Richard Nixon, the 37th United States president, made use of a successful "Southern strategy" to win enough electoral votes from the southern states to defeat Hubert Humphrey, his 1968 Democratic election opponent. Until the 1960s, the southern states had traditionally voted against the Republican "Party of Lincoln" since the Confederate States' loss of the Civil War. By appealing to the anti-integration, states' rights and law-and-order sentiments of many Southerners of the time, Nixon was able to sway enough voters to the Republican ticket and win the election.Continue Reading
A similar strategy had been attempted previously by Republican presidential candidate Barry Goldwater in 1964. As a result, Goldwater won the "Deep South" states of Mississippi, Alabama, Louisiana, South Carolina and Georgia. He was the first Republican candidate to win these states since the post-Civil War Reconstruction era. Goldwater's opposition to the Civil Rights Act of 1964, however, hurt his campaign elsewhere and he failed to win any other states except his home state, Arizona.
Four years later, Nixon's "Southern strategy" proved to be successful. Nixon was able to reassure Southern voters that he would be less aggressive in pursuing a civil rights agenda than the previous Democratic administration headed by President Lyndon B. Johnson. Nixon's campaign helped gain the support of the Southern states through his opposition to school busing, judicial activism and by remarking that the South should not be treated "as a whipping boy."Learn more about US History
The Southern states seceded from the United Stated because they believed that the newly elected president, Abraham Lincoln, and his Republican majority were a major threat to the institution of slavery. Leaders in the South also wanted to preserve the rights of the states to govern themselves.Full Answer >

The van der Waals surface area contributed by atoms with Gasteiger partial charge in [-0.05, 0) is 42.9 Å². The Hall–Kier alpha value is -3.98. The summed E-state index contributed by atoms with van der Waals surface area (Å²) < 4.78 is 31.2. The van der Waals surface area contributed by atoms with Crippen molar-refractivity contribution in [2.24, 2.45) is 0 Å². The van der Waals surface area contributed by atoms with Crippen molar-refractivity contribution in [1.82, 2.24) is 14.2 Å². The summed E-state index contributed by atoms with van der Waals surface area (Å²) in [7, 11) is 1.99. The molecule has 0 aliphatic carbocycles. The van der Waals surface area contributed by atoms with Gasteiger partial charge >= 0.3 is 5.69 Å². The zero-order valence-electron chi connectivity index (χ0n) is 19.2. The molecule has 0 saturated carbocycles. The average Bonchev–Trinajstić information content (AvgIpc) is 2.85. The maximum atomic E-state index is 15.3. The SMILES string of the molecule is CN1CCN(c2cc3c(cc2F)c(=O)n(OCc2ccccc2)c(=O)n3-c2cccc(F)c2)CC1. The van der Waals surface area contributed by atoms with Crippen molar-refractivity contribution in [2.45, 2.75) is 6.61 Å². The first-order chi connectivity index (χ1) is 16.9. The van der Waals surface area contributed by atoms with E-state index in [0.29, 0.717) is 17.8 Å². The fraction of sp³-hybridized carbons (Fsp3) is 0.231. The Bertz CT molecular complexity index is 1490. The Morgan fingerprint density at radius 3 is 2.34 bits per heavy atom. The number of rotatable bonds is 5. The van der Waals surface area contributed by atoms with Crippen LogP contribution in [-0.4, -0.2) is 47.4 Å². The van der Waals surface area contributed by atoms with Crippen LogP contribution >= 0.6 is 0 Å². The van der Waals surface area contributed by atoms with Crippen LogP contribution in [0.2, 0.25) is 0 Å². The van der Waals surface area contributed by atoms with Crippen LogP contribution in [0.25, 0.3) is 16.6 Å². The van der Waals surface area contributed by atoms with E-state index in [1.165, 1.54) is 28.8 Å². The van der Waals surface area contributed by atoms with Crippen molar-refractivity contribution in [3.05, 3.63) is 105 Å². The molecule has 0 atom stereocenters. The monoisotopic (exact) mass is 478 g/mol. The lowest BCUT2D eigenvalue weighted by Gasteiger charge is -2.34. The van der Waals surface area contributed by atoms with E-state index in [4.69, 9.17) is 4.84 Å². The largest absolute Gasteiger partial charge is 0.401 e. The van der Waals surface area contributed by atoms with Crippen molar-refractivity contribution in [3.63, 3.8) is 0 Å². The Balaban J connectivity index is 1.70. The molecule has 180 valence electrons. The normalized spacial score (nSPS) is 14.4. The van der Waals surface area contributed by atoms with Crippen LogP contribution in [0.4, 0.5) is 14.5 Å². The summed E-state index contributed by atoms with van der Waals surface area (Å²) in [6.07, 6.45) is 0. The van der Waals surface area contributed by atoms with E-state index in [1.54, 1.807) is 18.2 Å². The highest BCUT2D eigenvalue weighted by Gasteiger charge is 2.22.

President Richard Nixon was not impeached. On July 27, 1974, the House Judiciary Committee recommended the impeachment and removal from office of president for obstructing justice, abuse of power and contempt of Congress. Before the required vote, Nixon resigned, effective Aug. 9, 1974.Full Answer >
U.S. voters elected Richard M. Nixon as President of the United States in November, 1968. He also won a second presidential election in 1972. Nixon served as Dwight D. Eisenhower's vice-president from 1952-1960. He was elected to the U.S. House of Representatives in 1946 and the U.S. Senate in 1950.Full Answer >
Candidates in the 1968 United States presidential election included Republican Richard Nixon, Democratic nominee Hubert Humphrey and independent candidate George Wallace. This election was notable partly because of the preceding year-long violence, including race riots and the assassinations of presidential candidate Robert F. Kennedy and Martin Luther King, Jr.Full Answer >